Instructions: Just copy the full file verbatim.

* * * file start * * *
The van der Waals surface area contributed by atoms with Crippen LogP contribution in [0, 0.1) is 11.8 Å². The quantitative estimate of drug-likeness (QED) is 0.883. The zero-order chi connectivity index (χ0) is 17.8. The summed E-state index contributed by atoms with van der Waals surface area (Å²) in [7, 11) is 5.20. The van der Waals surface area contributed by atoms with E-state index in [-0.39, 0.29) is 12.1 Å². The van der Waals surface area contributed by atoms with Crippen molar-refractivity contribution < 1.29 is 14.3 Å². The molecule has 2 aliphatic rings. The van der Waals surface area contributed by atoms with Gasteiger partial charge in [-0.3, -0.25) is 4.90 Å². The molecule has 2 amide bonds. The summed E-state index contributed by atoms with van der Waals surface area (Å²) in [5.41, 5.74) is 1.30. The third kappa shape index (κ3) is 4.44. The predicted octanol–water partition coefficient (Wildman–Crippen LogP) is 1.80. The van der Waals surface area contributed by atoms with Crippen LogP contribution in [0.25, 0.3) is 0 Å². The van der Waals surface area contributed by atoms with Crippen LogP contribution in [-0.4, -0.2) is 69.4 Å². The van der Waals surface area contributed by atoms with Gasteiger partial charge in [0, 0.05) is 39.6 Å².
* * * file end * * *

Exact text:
The van der Waals surface area contributed by atoms with Crippen LogP contribution in [0, 0.1) is 11.8 Å². The quantitative estimate of drug-likeness (QED) is 0.883. The zero-order chi connectivity index (χ0) is 17.8. The summed E-state index contributed by atoms with van der Waals surface area (Å²) in [7, 11) is 5.20. The van der Waals surface area contributed by atoms with E-state index in [-0.39, 0.29) is 12.1 Å². The van der Waals surface area contributed by atoms with Crippen molar-refractivity contribution < 1.29 is 14.3 Å². The molecule has 2 aliphatic rings. The van der Waals surface area contributed by atoms with Gasteiger partial charge in [-0.3, -0.25) is 4.90 Å². The molecule has 2 amide bonds. The summed E-state index contributed by atoms with van der Waals surface area (Å²) in [5.41, 5.74) is 1.30. The third kappa shape index (κ3) is 4.44. The predicted octanol–water partition coefficient (Wildman–Crippen LogP) is 1.80. The van der Waals surface area contributed by atoms with Crippen LogP contribution in [0.25, 0.3) is 0 Å². The van der Waals surface area contributed by atoms with Crippen LogP contribution in [-0.4, -0.2) is 69.4 Å². The van der Waals surface area contributed by atoms with Gasteiger partial charge in [0, 0.05) is 39.6 Å².